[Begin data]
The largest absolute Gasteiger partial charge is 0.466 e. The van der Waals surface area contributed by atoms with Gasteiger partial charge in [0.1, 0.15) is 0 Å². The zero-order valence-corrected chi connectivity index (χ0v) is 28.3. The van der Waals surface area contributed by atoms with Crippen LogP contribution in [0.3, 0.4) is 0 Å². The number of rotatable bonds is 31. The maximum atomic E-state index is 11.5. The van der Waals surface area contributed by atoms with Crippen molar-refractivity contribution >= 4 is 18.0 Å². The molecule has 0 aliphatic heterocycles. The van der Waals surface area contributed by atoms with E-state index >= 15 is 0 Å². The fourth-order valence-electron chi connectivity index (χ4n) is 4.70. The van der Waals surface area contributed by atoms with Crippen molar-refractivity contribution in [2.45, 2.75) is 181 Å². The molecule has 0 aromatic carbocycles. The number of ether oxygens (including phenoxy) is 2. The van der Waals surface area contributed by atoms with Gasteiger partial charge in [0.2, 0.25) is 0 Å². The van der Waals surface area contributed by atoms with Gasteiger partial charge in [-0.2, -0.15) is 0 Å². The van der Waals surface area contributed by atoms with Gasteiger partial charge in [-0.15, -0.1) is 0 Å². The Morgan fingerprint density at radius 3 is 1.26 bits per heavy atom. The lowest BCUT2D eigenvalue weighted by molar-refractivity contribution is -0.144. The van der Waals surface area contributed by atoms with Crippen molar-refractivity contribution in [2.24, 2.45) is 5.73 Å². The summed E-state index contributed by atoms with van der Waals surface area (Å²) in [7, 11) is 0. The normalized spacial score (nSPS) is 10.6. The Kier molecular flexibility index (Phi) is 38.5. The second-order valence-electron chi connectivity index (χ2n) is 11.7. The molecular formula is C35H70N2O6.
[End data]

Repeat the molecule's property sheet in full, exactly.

The largest absolute Gasteiger partial charge is 0.466 e. The van der Waals surface area contributed by atoms with Gasteiger partial charge in [0.1, 0.15) is 0 Å². The zero-order valence-corrected chi connectivity index (χ0v) is 28.3. The van der Waals surface area contributed by atoms with Crippen LogP contribution in [0.3, 0.4) is 0 Å². The number of rotatable bonds is 31. The maximum atomic E-state index is 11.5. The van der Waals surface area contributed by atoms with Crippen molar-refractivity contribution >= 4 is 18.0 Å². The molecule has 0 aliphatic heterocycles. The van der Waals surface area contributed by atoms with E-state index >= 15 is 0 Å². The fourth-order valence-electron chi connectivity index (χ4n) is 4.70. The van der Waals surface area contributed by atoms with Crippen molar-refractivity contribution in [2.45, 2.75) is 181 Å². The molecule has 0 aromatic carbocycles. The number of ether oxygens (including phenoxy) is 2. The van der Waals surface area contributed by atoms with Gasteiger partial charge in [0.2, 0.25) is 0 Å². The van der Waals surface area contributed by atoms with Gasteiger partial charge in [-0.2, -0.15) is 0 Å². The van der Waals surface area contributed by atoms with Gasteiger partial charge in [-0.15, -0.1) is 0 Å². The Morgan fingerprint density at radius 3 is 1.26 bits per heavy atom. The lowest BCUT2D eigenvalue weighted by molar-refractivity contribution is -0.144. The van der Waals surface area contributed by atoms with Crippen molar-refractivity contribution in [2.24, 2.45) is 5.73 Å². The summed E-state index contributed by atoms with van der Waals surface area (Å²) in [7, 11) is 0. The normalized spacial score (nSPS) is 10.6. The Kier molecular flexibility index (Phi) is 38.5. The second-order valence-electron chi connectivity index (χ2n) is 11.7. The molecular formula is C35H70N2O6.